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Coronavirus Outbreak

Coronavirus: Everything you need to know

The 2019 Novel Coronavirus (2019-nCoV), known colloquially as coronavirus, is a new type respiratory illness first identified in Wuhan, China. It has since gone on to claim more lives than the 2002/2003 SARs outbreak, prompting global fears of a potential pandemic.

Person-to-person infection occurs through respiratory droplets – when someone with the virus coughs or sneezes, and you breathe it in. And whilst infection severity can vary widely, with many infected individuals exhibiting minor respiratory distress – akin to a cold or flu – the bulk of primary infection symptoms start between 2 and 14 days after the initial exposure, and include:

  • Fever
  • Dry cough
  • Shortness of breath

Many of those infected with 2019-nCoV have gone on to develop pneumonia in both lungs, and whilst there is a test for 2019-nCoV, no vaccine or specific treatment yet exists.

What are coronavirus infections?

Coronaviruses are a group of common viruses so named for the crown-like spikes that appear on the surface of the virus. Some coronaviruses only affect animals, but others can also affect humans form some of the most common virus types. In fact, most people will become infected with human coronaviruses at some point in their life. This usually causes mild to moderate upper-respiratory infections, like the common cold, but they can also cause more severe illnesses such as bronchitis and pneumonia.

There are several different types of human coronaviruses, including the the 2019 Novel Coronavirus (2019-nCoV) and the Middle East respiratory syndrome (MERS) and severe acute respiratory syndrome (SARS) coronaviruses.

How are coronavirus infections spread?

Human coronaviruses usually spread from an infected person to others through

  • The air by coughing and sneezing
  • Close personal contact, such as touching or shaking hands
  • Touching an object or surface with the virus on it, then touching your mouth, nose, or eyes before washing your hands
  • Rarely, feces (poop)

Who is at risk for coronavirus infections?

Anyone can get a coronavirus infection, but young children and the elderly are most at risk for infection. At the time of writing, there have been no recorded incidents of Novel Coronavirus infection in South Africa, but those with weak or compromised immune systems are at the greatest risk of infection, so it’s a good idea to maintain a healthy diet and take a regular multivitamin – especially during the winter months.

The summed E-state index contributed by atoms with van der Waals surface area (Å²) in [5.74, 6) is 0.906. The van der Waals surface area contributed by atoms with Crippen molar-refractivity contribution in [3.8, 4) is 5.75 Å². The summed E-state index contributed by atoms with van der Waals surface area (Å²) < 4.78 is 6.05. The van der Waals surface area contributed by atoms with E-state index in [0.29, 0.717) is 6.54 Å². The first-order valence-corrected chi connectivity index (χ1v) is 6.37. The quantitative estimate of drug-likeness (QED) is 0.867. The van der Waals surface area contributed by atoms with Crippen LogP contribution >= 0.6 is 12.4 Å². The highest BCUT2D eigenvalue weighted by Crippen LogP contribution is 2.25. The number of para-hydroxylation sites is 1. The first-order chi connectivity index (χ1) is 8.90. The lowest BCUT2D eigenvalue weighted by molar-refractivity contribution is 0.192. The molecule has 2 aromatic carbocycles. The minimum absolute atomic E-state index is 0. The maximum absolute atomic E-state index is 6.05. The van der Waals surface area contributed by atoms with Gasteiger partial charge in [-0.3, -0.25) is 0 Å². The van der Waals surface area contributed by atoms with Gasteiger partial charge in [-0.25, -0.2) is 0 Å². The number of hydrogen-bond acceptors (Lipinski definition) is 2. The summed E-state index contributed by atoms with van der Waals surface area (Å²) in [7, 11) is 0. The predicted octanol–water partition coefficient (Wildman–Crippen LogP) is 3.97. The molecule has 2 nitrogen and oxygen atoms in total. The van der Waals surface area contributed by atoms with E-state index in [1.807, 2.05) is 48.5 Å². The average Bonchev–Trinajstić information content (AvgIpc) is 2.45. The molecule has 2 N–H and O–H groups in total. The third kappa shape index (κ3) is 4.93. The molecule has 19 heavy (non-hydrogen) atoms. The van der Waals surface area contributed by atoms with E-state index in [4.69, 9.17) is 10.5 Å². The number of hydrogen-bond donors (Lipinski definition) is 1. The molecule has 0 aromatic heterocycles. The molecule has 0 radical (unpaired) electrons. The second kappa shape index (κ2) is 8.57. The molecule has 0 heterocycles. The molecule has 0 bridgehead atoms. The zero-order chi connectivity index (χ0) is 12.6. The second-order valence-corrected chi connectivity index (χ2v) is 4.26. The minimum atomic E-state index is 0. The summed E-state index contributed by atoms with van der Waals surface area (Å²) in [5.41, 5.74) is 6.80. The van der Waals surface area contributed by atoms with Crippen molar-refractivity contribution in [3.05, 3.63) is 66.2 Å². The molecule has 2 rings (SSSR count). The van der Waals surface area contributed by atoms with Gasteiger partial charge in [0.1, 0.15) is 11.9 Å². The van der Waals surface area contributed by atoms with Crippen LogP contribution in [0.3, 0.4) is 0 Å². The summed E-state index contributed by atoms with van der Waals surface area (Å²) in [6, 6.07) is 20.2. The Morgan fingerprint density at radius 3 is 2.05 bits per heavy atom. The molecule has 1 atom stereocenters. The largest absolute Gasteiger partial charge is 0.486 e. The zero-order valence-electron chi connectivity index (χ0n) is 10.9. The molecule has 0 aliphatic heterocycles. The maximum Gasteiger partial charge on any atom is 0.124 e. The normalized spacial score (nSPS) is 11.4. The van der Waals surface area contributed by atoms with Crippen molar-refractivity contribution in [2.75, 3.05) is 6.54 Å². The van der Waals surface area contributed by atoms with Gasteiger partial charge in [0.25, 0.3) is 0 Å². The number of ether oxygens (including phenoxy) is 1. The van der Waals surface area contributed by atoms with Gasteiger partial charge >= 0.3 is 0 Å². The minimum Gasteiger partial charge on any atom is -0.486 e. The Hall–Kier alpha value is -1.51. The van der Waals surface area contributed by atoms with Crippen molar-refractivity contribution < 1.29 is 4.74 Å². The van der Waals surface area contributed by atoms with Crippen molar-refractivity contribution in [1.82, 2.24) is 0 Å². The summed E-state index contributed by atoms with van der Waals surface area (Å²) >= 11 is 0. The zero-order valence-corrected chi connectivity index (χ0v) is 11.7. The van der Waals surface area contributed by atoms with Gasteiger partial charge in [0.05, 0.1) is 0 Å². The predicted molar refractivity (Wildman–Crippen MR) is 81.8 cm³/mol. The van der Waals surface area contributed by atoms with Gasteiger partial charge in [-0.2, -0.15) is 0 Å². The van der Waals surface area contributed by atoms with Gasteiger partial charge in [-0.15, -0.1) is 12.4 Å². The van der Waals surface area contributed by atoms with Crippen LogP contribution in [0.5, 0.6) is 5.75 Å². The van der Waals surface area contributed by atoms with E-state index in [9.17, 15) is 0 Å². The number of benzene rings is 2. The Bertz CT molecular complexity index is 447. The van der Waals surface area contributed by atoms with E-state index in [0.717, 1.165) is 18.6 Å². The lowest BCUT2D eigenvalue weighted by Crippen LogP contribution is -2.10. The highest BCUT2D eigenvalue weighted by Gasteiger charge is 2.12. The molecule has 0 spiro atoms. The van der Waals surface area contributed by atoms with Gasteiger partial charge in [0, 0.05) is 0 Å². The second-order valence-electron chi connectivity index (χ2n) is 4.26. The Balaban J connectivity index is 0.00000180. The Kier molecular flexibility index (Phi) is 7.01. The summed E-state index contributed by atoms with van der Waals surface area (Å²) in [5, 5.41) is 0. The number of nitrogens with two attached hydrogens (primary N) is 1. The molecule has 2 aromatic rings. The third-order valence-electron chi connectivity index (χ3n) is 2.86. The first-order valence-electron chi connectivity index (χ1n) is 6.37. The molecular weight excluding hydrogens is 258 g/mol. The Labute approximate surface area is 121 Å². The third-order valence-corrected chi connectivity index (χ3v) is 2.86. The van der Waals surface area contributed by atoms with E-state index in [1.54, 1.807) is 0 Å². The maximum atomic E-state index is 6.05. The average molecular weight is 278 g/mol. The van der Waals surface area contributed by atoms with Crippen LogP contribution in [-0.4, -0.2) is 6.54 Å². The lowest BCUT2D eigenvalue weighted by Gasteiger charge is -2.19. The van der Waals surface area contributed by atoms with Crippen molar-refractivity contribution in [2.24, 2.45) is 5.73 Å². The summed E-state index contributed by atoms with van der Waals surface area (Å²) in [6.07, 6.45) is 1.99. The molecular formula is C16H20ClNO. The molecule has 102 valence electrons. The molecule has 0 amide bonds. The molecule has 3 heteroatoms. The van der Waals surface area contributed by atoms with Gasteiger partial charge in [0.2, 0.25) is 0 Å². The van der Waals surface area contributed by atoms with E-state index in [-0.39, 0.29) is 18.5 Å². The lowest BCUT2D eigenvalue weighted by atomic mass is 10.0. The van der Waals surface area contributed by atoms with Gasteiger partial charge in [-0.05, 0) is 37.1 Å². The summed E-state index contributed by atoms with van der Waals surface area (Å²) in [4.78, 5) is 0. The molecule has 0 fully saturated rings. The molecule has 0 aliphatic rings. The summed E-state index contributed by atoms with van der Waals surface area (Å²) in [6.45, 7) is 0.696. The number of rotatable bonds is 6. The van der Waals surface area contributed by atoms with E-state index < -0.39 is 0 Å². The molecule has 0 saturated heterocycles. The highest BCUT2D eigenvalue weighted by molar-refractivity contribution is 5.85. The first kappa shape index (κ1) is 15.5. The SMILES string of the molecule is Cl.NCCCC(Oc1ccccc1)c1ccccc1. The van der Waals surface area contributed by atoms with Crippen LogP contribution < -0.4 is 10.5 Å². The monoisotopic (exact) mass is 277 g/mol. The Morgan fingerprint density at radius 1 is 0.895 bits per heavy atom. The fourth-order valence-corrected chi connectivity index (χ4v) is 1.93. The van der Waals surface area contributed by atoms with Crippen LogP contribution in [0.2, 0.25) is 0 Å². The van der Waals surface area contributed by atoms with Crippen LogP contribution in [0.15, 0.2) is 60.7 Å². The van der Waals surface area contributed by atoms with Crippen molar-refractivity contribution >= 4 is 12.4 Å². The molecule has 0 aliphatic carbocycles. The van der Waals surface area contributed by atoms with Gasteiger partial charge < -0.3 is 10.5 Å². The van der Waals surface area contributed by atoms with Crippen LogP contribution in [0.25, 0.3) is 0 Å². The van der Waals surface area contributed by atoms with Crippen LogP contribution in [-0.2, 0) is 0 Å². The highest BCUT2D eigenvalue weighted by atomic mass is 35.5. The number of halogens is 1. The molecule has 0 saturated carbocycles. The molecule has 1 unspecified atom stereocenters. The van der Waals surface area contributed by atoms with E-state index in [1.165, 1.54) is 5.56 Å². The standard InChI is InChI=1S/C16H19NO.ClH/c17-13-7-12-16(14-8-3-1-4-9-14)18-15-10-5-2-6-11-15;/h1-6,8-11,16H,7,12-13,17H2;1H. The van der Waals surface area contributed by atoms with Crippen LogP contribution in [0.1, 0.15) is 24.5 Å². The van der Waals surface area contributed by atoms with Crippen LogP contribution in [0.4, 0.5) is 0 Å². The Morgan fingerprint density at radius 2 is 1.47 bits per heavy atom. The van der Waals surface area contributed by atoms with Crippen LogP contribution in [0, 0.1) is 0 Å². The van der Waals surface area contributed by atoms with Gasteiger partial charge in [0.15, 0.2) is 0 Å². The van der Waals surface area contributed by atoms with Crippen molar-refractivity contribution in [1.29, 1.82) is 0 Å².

What are the symptoms of coronavirus infections?

The symptoms depend on the type of coronavirus and how serious the infection is. If you have a mild to moderate upper-respiratory infection such as the common cold, your symptoms may include:

  • Runny nose
  • Headache
  • Cough
  • Sore throat
  • Fever
  • Not feeling well overall

Some coronaviruses can cause severe symptoms and these infections may turn into bronchitis and pneumonia, which cause symptoms such as:

  • Fever, which may be quite high if you have pneumonia
  • Cough with mucus
  • Shortness of breath
  • Chest pain or tightness when you breathe and cough

Severe infections are more common in people with heart or lung diseases, people with weakened immune systems, infants, and the elderly.

How are coronavirus infections diagnosed?

To make a diagnosis, your health care provider will

  • Take your medical history, including asking about your symptoms
  • Do a physical exam
  • May do blood tests
  • May do lab tests of sputum, a sample from a throat swab, or other respiratory specimens

What are the treatments for coronavirus infections?

There are currently no specific treatments for coronavirus infections. Most people will get better on their own. However, you can relieve your symptoms by

  • Taking over-the-counter medicines for pain, fever, and cough. However, do not give aspirin to children. And do not give cough medicine to children under four.
  • Using a room humidifier or taking a hot shower to help ease a sore throat and cough
  • Getting plenty of rest
  • Drinking fluids

If you are worried about your symptoms, contact your health care provider immediately.

Can coronavirus infections be prevented?

Right now, there aren’t any vaccines to prevent human coronavirus infections. But you may able to reduce your risk of getting or spreading an infection by

  • Washing hands often with soap and water for at least 20 seconds
  • Avoiding touching your face, nose, or mouth with unwashed hands
  • Avoiding close contact with people who are sick
  • Cleaning and disinfecting surfaces that you frequently touch
  • Covering coughs and sneezes with a tissue. Then throw away the tissue and wash your hands.
  • Staying home when sick




Sarah Blake-van Niftrik


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